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Racial Segregation and Public School Expenditure

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  • La Ferrara, Eliana
  • Mele, Angelo

Abstract

This paper explores the effect of racial segregation on public school expenditure in US metropolitan areas and school districts. Our starting point is the literature that relates public good provision to the degree of racial fragmentation in the community. We argue that looking at fragmentation alone may be misleading and that the geographic distribution of different racial groups needs to be taken into account. Greater segregation is associated with more homogeneity in some subareas and more heterogeneity in others, and this matters if decisions on spending are taken at aggregation levels lower than the MSA. For given fragmentation, the extent of segregation conveys information on households’ possibility to sort into relatively more or less homogeneous jurisdictions. We account for the potential endogeneity of racial segregation and find that the latter has a positive impact on average public school expenditure both at the MSA and at the district level. At the same time, increased segregation leads to more inequality in spending across districts of the same MSA, thus worsening the relative position of poorer districts.

Suggested Citation

  • La Ferrara, Eliana & Mele, Angelo, 2006. "Racial Segregation and Public School Expenditure," CEPR Discussion Papers 5750, C.E.P.R. Discussion Papers.
  • Handle: RePEc:cpr:ceprdp:5750
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    References listed on IDEAS

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    1. Alberto Alesina & Eliana La Ferrara, 2000. "Participation in Heterogeneous Communities," The Quarterly Journal of Economics, Oxford University Press, vol. 115(3), pages 847-904.
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    Cited by:

    1. Battaglia, Marianna & Chabé-Ferret, Bastien & Lebedinski, Lara, 2017. "Segregation and Fertility: The Case of the Roma in Serbia," IZA Discussion Papers 10929, Institute for the Study of Labor (IZA).
    2. Alberto Alesina & Eliana La Ferrara, 2003. "Ethnic Diversity and Economic Performance," Harvard Institute of Economic Research Working Papers 2028, Harvard - Institute of Economic Research.
    3. Alberto Alesina & Ekaterina Zhuravskaya, 2011. "Segregation and the Quality of Government in a Cross Section of Countries," American Economic Review, American Economic Association, vol. 101(5), pages 1872-1911, August.
    4. Uslaner, Eric, 2011. "Contact, Diversity, and Segregation," SULCIS Working Papers 2011:5, Stockholm University, Linnaeus Center for Integration Studies - SULCIS.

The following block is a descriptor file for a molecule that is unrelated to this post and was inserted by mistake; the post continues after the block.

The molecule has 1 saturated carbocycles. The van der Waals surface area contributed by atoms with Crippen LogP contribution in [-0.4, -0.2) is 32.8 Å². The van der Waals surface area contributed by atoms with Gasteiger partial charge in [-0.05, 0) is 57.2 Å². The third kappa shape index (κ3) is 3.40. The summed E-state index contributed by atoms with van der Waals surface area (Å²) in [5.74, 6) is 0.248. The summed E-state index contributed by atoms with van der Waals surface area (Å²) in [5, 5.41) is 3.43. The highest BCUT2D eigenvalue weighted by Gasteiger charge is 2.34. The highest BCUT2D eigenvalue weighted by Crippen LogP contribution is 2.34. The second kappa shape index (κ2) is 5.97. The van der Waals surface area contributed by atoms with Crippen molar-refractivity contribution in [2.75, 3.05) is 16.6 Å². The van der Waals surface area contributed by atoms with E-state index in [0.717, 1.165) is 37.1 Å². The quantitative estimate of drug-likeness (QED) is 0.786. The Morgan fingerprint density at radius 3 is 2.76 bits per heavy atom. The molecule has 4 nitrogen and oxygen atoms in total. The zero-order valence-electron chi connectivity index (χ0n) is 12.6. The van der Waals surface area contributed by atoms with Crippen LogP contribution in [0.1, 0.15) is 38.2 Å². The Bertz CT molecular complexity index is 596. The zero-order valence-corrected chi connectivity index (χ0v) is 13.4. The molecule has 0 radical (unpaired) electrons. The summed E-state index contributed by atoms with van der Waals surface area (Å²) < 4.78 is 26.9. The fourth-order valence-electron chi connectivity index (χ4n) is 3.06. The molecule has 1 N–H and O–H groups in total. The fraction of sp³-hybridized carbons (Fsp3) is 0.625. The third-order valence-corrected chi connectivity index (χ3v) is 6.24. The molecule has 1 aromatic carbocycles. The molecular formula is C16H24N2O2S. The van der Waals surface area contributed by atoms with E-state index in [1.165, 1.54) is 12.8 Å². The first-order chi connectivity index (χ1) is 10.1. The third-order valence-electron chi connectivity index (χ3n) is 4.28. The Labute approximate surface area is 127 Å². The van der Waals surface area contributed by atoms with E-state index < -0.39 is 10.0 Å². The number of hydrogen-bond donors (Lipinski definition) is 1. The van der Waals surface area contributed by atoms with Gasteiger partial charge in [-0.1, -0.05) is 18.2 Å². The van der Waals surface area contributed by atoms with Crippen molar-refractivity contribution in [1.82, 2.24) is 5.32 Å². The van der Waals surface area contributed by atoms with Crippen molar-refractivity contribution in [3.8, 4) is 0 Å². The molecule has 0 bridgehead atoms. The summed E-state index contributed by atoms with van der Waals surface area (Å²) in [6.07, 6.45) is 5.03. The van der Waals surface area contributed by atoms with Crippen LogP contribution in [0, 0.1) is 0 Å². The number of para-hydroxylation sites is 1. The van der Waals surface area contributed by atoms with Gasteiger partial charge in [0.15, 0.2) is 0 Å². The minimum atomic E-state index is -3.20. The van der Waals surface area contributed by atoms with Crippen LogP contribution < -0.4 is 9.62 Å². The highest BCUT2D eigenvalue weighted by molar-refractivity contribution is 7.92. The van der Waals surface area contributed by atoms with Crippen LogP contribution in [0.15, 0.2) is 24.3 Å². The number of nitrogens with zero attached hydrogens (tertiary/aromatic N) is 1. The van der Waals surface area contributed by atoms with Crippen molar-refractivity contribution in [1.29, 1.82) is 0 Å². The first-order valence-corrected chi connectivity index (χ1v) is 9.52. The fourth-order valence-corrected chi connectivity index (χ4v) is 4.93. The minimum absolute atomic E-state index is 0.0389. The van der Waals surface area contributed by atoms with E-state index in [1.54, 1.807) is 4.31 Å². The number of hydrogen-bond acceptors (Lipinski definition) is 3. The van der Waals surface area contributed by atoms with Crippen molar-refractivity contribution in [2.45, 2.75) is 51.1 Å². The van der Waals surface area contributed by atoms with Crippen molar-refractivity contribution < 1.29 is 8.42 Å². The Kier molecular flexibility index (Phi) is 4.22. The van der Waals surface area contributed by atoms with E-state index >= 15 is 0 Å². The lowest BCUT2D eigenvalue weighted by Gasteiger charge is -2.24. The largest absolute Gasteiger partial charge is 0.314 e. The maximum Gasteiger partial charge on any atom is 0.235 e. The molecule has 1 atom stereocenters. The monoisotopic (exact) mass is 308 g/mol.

5. Andreoni, James & Payne, A. Abigail & Smith, Justin & Karp, David, 2016. "Diversity and donations: The effect of religious and ethnic diversity on charitable giving," Journal of Economic Behavior & Organization, Elsevier, vol. 128(C), pages 47-58.
    6. Speciale, Biagio, 2012. "Does immigration affect public education expenditures? Quasi-experimental evidence," Journal of Public Economics, Elsevier, vol. 96(9-10), pages 773-783.
    7. Awaworyi Churchill, Sefa & Nuhu, Ahmed Salim, 2015. "Ethnic Diversity and Educational Attainment," EconStor Conference Papers 125567, ZBW - German National Library of Economics.
    8. Marianna Battaglia & Lara Lebedinski, 2014. "The Curse of Low Aspirations: Remedial Education and Perceived Returns to Education of Roma People," Working Papers. Serie AD 2014-04, Instituto Valenciano de Investigaciones Económicas, S.A. (Ivie).
    9. Thomas Masterson & Ajit Zacharias & Fernando Rios-Avila & Edward N. Wolff, 2017. "The Great Recession and Racial Inequality: Evidence from Measures of Economic Well-Being," Economics Working Paper Archive wp_880, Levy Economics Institute.
    10. Elena Fumagalli & laura Fumagalli, 2009. "Like oil and water or chocolate and peanut butter? Ethnic diversity and social participation of young people in England," Working Papers 2009_21, Department of Economics, University of Venice "Ca' Foscari".
    11. Mele, Angelo, 2013. "Poisson indices of segregation," Regional Science and Urban Economics, Elsevier, vol. 43(1), pages 65-85.
    12. Hinrichs, Peter, 2014. "An Empirical Analysis of Racial Segregation in Higher Education," Working Paper 1435, Federal Reserve Bank of Cleveland.

    More about this item

    Keywords

    public school expenditure; racial fragmentation; segregation;

    JEL classification:

    • H41 - Public Economics - - Publicly Provided Goods - - - Public Goods
    • H73 - Public Economics - - State and Local Government; Intergovernmental Relations - - - Interjurisdictional Differentials and Their Effects
    • J15 - Labor and Demographic Economics - - Demographic Economics - - - Economics of Minorities, Races, Indigenous Peoples, and Immigrants; Non-labor Discrimination

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